Troy University Concert Chorale performs at Carnegie Hall
Published 3:00 am Thursday, May 31, 2018
Dr. Diane Orlofsky took a deep breath, exhaled, and clasped her hands together. She could find only one word to describe Troy University’s Concert Chorale’s May 25 performance at Carnegie Hall: “Spectacular!”
Going in, Orlofsky, Troy University professor of music and conductor of the Concert Chorale, had defined the opportunity for the Concert Chorale as “a tremendous honor” and a “benchmark for the university and the choral program.”
When the concert ended and while the applause continued, Orlofsky realized the opportunity was even more than that.
“I had told the choir that performance could be a life changing experience for them,” she said. “I don’t think they understood then. Now, they are saying to me, ‘I’ll never be the same.’”
The Concert Chorale was invited to perform as part of the Distinguished Concerts International New York City (DCINY) because of the quality and high level of musicianship demonstrated by the singers and at the invitation of internationally acclaimed composer and conductor, Dr. Eric Barnum.
“Our students were familiar with Dr. Barnum because of his outstanding reputation and through our commissioned piece, ‘Evensong.’ They loved doing this piece and had great admiration for his work,” Orlofsky said.
“We were all extremely excited to have this privilege and thrilling opportunity to perform in historic Carnegie Hall, one of the world’s greatest concert halls,” Orlofsky said. “It represented excellence in musical achievement. To get there took a year of fundraising and hours and hours of preparation. Was it worth it? Every bit.”
The group of 37 singers arrived in New York well aware that they had a unique opportunity to learn from and perform for one of the most highly regarded conductors in the world.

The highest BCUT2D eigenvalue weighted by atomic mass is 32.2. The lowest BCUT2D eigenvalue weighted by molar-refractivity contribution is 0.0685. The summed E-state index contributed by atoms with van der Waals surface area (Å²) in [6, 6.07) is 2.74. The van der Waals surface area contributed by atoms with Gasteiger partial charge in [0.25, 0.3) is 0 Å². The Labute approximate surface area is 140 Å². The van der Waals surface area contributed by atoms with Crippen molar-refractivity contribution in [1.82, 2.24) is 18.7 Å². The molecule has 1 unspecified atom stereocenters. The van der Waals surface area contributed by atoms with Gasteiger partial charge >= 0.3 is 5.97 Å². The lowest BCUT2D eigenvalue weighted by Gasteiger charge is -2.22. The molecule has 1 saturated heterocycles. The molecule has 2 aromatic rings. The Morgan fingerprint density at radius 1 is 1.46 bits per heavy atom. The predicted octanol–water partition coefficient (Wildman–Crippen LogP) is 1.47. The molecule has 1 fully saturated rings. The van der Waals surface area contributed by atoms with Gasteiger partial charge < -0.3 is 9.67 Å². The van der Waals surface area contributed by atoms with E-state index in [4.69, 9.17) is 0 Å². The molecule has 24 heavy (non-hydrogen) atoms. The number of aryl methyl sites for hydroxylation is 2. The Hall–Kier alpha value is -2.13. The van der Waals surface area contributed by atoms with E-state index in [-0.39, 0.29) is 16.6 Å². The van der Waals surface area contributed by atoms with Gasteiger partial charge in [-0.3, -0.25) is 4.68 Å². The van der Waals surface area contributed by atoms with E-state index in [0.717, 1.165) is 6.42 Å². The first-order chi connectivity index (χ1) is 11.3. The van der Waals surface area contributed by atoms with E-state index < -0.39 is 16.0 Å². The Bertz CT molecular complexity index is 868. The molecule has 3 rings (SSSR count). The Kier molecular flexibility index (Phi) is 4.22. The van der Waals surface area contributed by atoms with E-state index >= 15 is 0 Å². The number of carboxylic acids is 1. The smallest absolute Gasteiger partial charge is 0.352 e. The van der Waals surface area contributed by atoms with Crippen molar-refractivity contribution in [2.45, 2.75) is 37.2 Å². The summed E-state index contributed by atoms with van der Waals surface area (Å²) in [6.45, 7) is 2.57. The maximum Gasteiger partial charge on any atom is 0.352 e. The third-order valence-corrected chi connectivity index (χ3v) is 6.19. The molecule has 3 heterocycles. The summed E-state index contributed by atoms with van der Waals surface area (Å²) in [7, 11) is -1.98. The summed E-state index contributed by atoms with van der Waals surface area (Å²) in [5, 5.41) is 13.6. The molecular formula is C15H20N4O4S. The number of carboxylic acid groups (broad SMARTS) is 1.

“Being in New York was a first-time experience for many members of the group but they all realized why we were there,” Orlofsky said. “To prepare for the concert, 12 hours of practice were scheduled.”
From the beginning, the conductor told the singers not to call him Dr. Barnum.
“Let’s get this out of the way. Call me Eric.’”
Orlofsky sat in on all practices and said her kids were totally involved.
“Even after 10 hours, they were just as attentive as in hour one,” she said. “They realized what a unique opportunity it was to learn from Dr. Barnum.”
From the moment the students arrived at Carnegie Hall, Orlofsky said they were awestruck.
“To walk those halls and see those who have performed there – ‘Live at Carnegie Hall! Judy Garland, Frank Sinatra, The Beatles…’ It goes on and on. The greatest performers in the world have performed at Carnegie Hall.”
Orlofsky said when the poster for “their concert,” Vocal Colors, was placed out front announcing “The Music of Eric Barnum” performance tonight, was when reality hit.
“The Troy University Concert Chorale was performing at Carnegie Hall!’
The dress rehearsal that afternoon was the first time the choirs had sung in Carnegie Hall.
“The acoustics were stunning,” Orlofsky said. “It was unbelievable how beautiful the voices were. I knew it was going to be the performance of a lifetime for the Troy University Concert Chorale.”
The hall was filled for the performance. Family members of the singers were in attendance, about 50 of them. Troy University Chancellor Dr. Jack Hawkins and the First Lady, several members of the Troy University faculty and a group of townspeople had come to New York for the performance.
The Troy University Concert Chorale performed with the University of Wisconsin Oshkosh Chamber Choir and a choir from Washington State, about 90 voices in all.
The program included Barnum’s “A Thousand Red Birds,” “Afternoon on a Hill” and “Evensong.”
“The program closed with a Swedish hymn,” Orlofsky said. “As the choirs filed off stage, I could see that many of them had been moved to tears. For them, it was a time they will always remember and, for many, it was a life-changing experience.”